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Important Landlord tax Changes - Judicial Review

RE: Landlord tax Changes - Judicial Review Belvoir pledges financial support to fight unfair ta...

RE: Landlord tax Changes – Judicial Review 


Belvoir pledges financial support to fight unfair tax changes for private landlords

We are writing to announce Belvoir’s support for a national campaign to challenge what we view as the Government’s discriminatory and unfair tax proposals for private landlords. To support our landlords across the UK we have donated £10,000 to the challenge launched by Cherie Blair’s law firm, Omnia.

You may be aware that during the summer of 2015 George Osborne announced plans for a new tax regime, which targets and penalises private landlords with mortgages. These tax measures will have no impact on the UK’s wealthiest landlords, overseas investors, or limited liability companies that borrow money to fund their BTL property portfolios.

The new tax rules will treat mortgage interest as though it is earned income, which will push many rental property owners into higher tax brackets.

The campaign for a judicial review of Clause 24 of the Finance Act 2015 was launched by two hard working landlords in association, Platinum Property Partners, Property 118, Property Tribes and a number of other companies with close ties to the private rented sector. The aim is to prevent what amounts to discrimination by the Government against those individuals who borrow money in their own names in order to fund their portfolios.

Belvoir fully supports this campaign and has pledged financial support to help fund the barristers and legal experts that will be needed to demand a judicial review of Clause 24. A Crowd funding initiative launched on Boxing Day quickly raised over £50,000 and this money will be used to fund phase two; a court proceeding where a judge reviews the lawfulness of a decision or action taken by a public body – in this case the Conservative Government. Belvoir has pledged money to help fund this challenge against what amounts to an unlawful breach of human rights and/or European law.

You do not have to pledge any money to support this important legal challenge unless you wish to as we have already made a significant donation in support of our landlord clients. We do, however, feel Clause 24 will disallow the perfectly legitimate finance costs (including mortgage interest), of individuals who operate BTL properties in their own name. Institutions, corporations, wealthy cash buyers and overseas landlords will be excluded, thus giving this sector of the market an unfair advantage.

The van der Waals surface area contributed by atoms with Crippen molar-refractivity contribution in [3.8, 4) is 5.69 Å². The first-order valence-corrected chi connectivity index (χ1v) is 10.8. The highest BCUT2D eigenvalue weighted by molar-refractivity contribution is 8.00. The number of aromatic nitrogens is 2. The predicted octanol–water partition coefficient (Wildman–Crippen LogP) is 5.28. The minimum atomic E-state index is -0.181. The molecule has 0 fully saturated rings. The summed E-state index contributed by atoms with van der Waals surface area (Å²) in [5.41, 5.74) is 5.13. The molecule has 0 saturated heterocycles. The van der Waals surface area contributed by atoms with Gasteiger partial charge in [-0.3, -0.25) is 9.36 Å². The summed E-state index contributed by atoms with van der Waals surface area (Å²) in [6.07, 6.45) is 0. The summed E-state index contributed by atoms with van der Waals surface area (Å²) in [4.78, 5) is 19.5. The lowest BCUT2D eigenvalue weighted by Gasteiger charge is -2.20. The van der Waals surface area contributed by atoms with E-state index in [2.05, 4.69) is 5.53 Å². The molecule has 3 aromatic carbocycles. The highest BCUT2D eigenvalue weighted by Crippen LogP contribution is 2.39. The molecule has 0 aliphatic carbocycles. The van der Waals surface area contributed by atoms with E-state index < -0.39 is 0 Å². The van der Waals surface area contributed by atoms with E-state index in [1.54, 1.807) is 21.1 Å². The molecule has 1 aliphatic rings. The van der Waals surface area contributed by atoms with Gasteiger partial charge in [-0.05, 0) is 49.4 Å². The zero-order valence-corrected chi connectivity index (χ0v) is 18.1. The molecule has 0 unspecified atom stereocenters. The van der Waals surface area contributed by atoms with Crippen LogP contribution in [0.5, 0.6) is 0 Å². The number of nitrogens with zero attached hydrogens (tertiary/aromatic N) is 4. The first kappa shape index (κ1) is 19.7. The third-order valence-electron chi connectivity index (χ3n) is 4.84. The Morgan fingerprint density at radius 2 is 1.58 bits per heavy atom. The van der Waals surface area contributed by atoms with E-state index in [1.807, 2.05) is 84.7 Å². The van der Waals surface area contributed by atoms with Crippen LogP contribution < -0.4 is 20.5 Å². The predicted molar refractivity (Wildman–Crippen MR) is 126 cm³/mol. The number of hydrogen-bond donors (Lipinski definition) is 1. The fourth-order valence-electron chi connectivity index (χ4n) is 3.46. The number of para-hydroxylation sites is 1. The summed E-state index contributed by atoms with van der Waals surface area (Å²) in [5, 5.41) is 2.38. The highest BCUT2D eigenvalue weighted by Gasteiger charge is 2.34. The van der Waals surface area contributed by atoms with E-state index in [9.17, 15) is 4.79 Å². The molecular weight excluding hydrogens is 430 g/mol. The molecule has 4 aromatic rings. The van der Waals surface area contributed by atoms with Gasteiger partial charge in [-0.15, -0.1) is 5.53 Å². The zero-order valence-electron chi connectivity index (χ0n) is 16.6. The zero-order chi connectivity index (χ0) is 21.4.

Every single business in the UK is allowed to offset their total costs against their income before tax, but the Summer Budget changed this fundamental and important business principle for landlords. Furthermore it was done without any consultation and the changes within Clause 24 are so intentionally complex that we feel many landlords are unlikely to understand its negative implications on their financial circumstances.

If Clause 24 goes ahead it’s likely that rents will increase, many private landlords may consider selling their properties which will be to the detriment of our tenant clients, and there could be a reluctance to invest in the future. The Government has completely disregarded the vital benefits to society that private landlords provide by investing in and supplying the market with quality rental properties. These strategies will inevitably increase pressure on the private rented sector and of course if demand for properties falls builders will simply stop building, which is exactly what happened in 2008/2009. Unfortunately the Government has made no plans for rehousing those tenants who are likely to lose their homes as a result of an exodus from the market by landlords who are affected by these tax changes.

Belvoir fully supports any actions that will help to prevent unethical, unprofessional and illegal practices by rogue landlords. However, Clause 24 is not a fair or intelligent means of achieving this. Clause 24 will not, as the Government states, only affect “the wealthiest landlords”. In fact, it will not affect the wealthiest landlords at all, because they are the ones most able to invest in BTL properties without the need for mortgage finance and are therefore totally unaffected.

Further information can be found about the campaign for a Judicial Review of Clause 24 by visiting www.crowdjustice.co.uk/case/clause24. You can also follow the campaign on Facebook and Twitter (#clause24). I urge you to get involved in a bid to restore the market back to an even playing field, where private landlords are not unfairly discriminated against. Belvoir is a national company, with 211 offices nationwide, and with the support of our landlords, we hope to influence the Government’s decision-making and prevent further flawed policies from being introduced in the future.

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